These are the top ten companies that employ the most FRMs, according to GARP:

  • ICBC
  • China’s central bank
  • HSBC
  • China’s Agricultural Bank
  • Citigroup
  • KPMG
  • Deutsche Bank is a financial institution based in Germany
  • Credit Suisse is a financial services firm based in
  • UBS
  • PwC


One of the most well-known financial designations in the world is the Chartered Financial Analyst (CFA).

Where the FRM is regarded as the “gold standard” among financial risk managers, the CFA is regarded similarly among financial analysts.

Because both the CFA and the FRM aim to certify financial industry experts, they’re frequently compared.

The main distinction between the two is that the FRM designation is more specialised than the CFA Charter.

The CFA certifies you in financial analysis, corporate finance, equities, bonds, derivatives, and portfolio management, all of which are essentially connected to investment management.

The FRM, on the other hand, is primarily concerned with controlling exposure to various risks such as operational risk, credit risk, market risk, and liquidity risk. The criteria for the FRM and CFA are also different.

To obtain your FRM certification, you must complete the following steps:

  • Part 1 and Part 2 of the FRM exams must be passed.
  • Have two years of financial risk management experience
  • To obtain your CFA Charter, you must complete the following requirements:
  • To begin the CFA Program, you must have a bachelor’s degree (or be in your final year of a bachelor’s programme).
  • Levels 1, 2, and 3 of the CFA exams must be passed.
  • Join the CFA Institute as a member.
  • Have a total of 4,000 hours in an investment-related role.
  • The FRM Designation has a number of advantages.
  • Earning the FRM certification has a number of benefits.

First and foremost, there is the program’s reputational value. It is often regarded as the most prestigious accreditation in the risk management business.

As a result, it is a significant indicator of competence and experience in the industry. In other words, the FRM has a lot of clout among employers and coworkers.

Given how quickly financial markets change, need for risk management professionals is only expected to increase over time.

The obvious educational gain is the second advantage. The FRM certification, as previously said, equips professionals with a complete understanding of risk management.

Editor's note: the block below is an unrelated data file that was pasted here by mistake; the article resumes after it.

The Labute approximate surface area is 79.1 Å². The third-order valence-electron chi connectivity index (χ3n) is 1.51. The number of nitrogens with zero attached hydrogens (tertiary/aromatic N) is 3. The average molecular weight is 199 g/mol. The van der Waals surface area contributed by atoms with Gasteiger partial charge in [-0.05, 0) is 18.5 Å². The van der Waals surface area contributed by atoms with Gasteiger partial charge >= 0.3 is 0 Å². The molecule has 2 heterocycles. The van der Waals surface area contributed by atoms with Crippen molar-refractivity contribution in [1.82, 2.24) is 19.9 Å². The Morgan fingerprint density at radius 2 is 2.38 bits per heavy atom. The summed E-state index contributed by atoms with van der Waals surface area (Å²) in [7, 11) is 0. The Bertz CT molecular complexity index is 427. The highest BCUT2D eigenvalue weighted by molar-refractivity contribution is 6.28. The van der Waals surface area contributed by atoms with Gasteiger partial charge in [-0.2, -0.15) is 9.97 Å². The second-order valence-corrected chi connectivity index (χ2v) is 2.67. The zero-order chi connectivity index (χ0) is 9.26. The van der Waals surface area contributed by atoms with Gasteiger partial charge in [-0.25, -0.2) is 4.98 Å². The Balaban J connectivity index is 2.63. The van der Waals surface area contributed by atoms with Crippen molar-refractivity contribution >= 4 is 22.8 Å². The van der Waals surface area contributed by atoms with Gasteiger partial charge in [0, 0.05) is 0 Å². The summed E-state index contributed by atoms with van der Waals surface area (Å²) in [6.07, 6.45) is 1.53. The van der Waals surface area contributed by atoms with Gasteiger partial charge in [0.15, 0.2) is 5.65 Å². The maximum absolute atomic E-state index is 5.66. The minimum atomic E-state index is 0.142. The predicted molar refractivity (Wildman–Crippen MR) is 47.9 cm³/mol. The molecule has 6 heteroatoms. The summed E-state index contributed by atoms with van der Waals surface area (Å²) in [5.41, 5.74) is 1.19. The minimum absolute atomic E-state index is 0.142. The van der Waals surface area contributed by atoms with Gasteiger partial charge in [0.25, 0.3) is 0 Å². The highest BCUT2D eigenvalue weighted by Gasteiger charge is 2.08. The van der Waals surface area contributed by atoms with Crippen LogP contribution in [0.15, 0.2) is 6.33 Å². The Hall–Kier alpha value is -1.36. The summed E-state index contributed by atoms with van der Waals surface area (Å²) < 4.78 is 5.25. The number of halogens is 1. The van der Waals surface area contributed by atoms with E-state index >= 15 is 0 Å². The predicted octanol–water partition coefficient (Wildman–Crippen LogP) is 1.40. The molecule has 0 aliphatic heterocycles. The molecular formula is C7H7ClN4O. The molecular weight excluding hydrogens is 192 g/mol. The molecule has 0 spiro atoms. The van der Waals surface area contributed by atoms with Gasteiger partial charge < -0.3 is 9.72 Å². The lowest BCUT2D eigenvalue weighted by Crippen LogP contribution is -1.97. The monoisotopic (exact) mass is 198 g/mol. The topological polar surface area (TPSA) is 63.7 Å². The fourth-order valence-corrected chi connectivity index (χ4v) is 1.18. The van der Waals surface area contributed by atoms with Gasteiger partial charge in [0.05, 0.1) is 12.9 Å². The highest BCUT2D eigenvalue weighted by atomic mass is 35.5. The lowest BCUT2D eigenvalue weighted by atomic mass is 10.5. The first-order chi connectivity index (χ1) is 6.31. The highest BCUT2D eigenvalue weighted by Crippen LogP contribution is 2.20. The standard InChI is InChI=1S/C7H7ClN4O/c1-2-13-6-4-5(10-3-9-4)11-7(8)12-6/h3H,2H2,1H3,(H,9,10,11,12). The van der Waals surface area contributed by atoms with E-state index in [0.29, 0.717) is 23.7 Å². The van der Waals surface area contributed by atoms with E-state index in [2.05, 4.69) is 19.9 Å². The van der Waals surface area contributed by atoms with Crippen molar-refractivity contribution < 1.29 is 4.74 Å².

In practise, this involves being able to recognise, respond to, and adjust to significant risks.

FRM Frequently Asked Questions

Is CFA or FRM the better option?

That is mostly determined by your chosen job path. Generally speaking, FRMs are designed for risk-related management positions (i.e., credit risk manager, regulatory risk manager, operational risk manager, etc.).

CFA Charterholders, on the other hand, are largely investment management professionals (i.e., investment analyst, portfolio manager, financial adviser, etc.).

Is FRM More Difficult Than CFA?

The FRM examinations are challenging, but not as challenging as the CFA exams.

Pass rates for FRM Part 1 are typically in the 40 percent to 50 percent range. For Part 2, the percentages are between 50 and 60 percent.

Pass rates for Level 1 and Level 2 of the CFA exams have historically been in the 40 percent to 50 percent range.

Pass rates for Level 3 exams are typically around 50%. The CFA is more difficult than the FRM because of the lower pass rates and the addition of one more exam.

How much does the FRM set you back?

Candidates who are new to the FRM must pay a $400 one-time enrollment fee.

The typical registration fee for Part 1 is $750, and for Part 2 it is another $750. Candidates can earn a discounted pricing of $550 for Part 1 and $550 for Part 2 if they register early.

Final Thoughts

The Financial Risk Manager is the most generally recognised professional qualification for risk managers and is widely regarded as the global standard for financial risk.

The demand for experienced financial risk managers is currently high and is expected to continue to rise in the future.

While the CFA is more prestigious and difficult to obtain, FRM has a distinct edge in its highly specialised risk focus.

The Financial Risk Manager is unrivalled for professionals wishing to set themselves apart, improve their employment prospects, and earn more income in the risk management area.